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Tuesday, May 21, 2024

Sri Lanka: Stop using excessive force in response to protests – ICJ

Image:  some of  the live ammunition used by police in Rambukkana yesterday.

The Sri Lankan authorities must immediately stop law enforcement officials using unnecessary or excessive force to respond to protests against rapid inflation and shortages of food, fuel, and electricity, said the International Commission of Jurists today.

The ICJ deplores the use of live ammunition to quell protests in Rambukkana, Sri Lanka on 19 April 2022, which resulted in the death of one protestor and severe injuries to many others.

“Police and other law enforcement officials have failed to respect people’s human rights, including their right to protest, and to protect them from violence by others”, said Saman Zia-Zarifi, Secretary General of the ICJ. 

The ICJ is further concerned at several other human rights violations that have taken place over the course of ongoing protests in Sri Lanka. Earlier this month, several protesters and journalists who covered the protests were severely beaten up by law enforcement authorities. Video footage circulating on news and social media platforms shows several disproportionate measures used to disperse crowds and quell the protests, including the firing of tear gas and beating of protestors. There have also been reports that some protestors were tortured after being detained.

Saman Zia-Zarifi added that “It is crucial that investigations into the shooting incident at Rambukkana be in compliance with Sri Lanka’s international legal obligations”.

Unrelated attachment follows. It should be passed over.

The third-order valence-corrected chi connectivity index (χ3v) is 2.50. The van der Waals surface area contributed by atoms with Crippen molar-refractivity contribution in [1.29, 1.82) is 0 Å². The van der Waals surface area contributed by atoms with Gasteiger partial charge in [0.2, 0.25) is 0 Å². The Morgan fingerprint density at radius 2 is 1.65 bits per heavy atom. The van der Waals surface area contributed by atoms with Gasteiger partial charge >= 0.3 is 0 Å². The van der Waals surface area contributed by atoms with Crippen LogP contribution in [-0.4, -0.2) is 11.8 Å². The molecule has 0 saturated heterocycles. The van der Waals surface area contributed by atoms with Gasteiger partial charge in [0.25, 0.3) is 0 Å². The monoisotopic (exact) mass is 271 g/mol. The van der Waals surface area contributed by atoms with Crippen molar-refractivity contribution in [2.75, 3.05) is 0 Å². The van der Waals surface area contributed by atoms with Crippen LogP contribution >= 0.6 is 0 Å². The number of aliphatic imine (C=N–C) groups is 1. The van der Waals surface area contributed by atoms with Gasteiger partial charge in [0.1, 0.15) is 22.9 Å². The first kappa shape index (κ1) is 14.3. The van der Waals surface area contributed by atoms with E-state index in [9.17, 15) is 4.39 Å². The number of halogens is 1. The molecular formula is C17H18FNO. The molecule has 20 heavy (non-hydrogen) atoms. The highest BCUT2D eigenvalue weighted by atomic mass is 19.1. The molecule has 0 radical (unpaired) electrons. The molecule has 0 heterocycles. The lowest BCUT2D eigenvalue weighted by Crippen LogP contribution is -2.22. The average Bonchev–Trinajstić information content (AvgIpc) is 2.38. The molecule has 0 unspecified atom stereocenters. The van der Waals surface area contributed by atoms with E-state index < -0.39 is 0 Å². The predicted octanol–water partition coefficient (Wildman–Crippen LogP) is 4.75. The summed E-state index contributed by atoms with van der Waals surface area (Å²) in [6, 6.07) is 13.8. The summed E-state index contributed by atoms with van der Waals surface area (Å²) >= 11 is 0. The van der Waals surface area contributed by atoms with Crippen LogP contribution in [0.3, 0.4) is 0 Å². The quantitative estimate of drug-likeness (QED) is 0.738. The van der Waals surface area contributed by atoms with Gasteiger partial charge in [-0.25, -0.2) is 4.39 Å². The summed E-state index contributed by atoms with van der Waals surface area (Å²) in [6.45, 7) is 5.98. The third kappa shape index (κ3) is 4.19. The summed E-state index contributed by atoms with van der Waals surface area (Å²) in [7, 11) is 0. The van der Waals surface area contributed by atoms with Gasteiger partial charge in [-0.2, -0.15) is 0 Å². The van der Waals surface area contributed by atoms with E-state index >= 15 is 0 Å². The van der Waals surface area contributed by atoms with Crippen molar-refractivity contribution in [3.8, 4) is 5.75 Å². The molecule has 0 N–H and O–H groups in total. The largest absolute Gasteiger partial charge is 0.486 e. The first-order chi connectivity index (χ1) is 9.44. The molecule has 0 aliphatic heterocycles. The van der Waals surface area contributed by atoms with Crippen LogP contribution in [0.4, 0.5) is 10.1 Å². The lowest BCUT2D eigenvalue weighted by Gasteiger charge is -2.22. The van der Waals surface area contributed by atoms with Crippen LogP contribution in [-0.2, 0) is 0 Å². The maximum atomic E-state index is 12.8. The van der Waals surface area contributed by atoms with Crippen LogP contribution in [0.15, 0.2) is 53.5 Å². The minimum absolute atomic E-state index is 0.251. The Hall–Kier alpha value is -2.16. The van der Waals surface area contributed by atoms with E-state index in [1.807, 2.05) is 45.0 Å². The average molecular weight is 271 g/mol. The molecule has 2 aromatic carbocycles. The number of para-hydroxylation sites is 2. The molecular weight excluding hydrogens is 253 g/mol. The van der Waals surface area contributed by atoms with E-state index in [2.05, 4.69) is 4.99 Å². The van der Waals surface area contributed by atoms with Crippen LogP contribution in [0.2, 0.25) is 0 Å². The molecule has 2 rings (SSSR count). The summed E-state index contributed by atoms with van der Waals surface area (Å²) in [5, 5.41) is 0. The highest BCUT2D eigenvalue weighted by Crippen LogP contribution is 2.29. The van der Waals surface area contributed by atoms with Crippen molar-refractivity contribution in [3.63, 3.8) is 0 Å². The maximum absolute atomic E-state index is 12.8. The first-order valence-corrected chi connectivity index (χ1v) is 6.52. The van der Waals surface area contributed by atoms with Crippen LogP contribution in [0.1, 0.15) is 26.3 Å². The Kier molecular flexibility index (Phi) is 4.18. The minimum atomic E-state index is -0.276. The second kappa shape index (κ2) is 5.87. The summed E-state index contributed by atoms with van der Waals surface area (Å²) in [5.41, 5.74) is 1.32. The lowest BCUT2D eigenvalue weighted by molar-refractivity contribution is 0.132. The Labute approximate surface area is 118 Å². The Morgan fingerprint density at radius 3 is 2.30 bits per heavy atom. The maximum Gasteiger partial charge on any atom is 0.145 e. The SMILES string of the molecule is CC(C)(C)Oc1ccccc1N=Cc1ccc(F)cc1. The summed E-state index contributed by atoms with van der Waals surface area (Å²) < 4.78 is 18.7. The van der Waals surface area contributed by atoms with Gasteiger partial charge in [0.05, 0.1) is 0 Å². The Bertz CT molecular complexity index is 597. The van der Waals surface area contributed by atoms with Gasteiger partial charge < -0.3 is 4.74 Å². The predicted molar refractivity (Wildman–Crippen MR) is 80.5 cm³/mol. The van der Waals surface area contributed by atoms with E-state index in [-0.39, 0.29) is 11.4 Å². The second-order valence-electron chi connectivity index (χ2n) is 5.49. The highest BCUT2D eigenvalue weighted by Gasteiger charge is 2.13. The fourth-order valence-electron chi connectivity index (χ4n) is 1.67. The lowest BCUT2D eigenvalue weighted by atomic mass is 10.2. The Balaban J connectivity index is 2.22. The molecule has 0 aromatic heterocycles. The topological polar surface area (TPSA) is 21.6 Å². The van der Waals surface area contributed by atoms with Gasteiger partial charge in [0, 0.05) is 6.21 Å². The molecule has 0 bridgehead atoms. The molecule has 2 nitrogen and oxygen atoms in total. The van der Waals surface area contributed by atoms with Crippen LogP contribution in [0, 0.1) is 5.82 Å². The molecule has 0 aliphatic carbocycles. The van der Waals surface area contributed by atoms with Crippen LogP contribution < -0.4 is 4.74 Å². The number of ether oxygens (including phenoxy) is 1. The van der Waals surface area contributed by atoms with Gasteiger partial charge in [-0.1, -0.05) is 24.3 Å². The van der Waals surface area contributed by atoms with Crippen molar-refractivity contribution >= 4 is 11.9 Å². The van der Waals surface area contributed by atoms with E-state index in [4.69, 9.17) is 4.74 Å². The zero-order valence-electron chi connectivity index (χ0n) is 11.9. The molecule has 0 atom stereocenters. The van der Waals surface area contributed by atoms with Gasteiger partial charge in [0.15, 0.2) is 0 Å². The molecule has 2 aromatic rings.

With respect to the use of force, the Sri Lankan authorities are bound by international human rights law and standards. The UN Basic Principles on the Use of Force and Firearms by Law Enforcement Officials require that any use of force be exceptional, necessary and proportionate, and that lethal force may only be used when strictly necessary to protect life.

As the UN Human Right Committee has affirmed, the right to peaceful protest is protected under Article 21 of the International Covenant on Civil and Political Rights (ICCPR) whether they are stationary, such as pickets, or mobile, such as processions or marches. Sri Lanka is bound by the ICCPR. The Human Rights Committee has also clarified that “To the extent that an event may create disruptions or risks, these must be managed within the framework of the Covenant.”

While most protestors have acted peacefully, in some instances certain individuals have resorted to violence. The ICJ calls on all persons to avoid violence during the protests.


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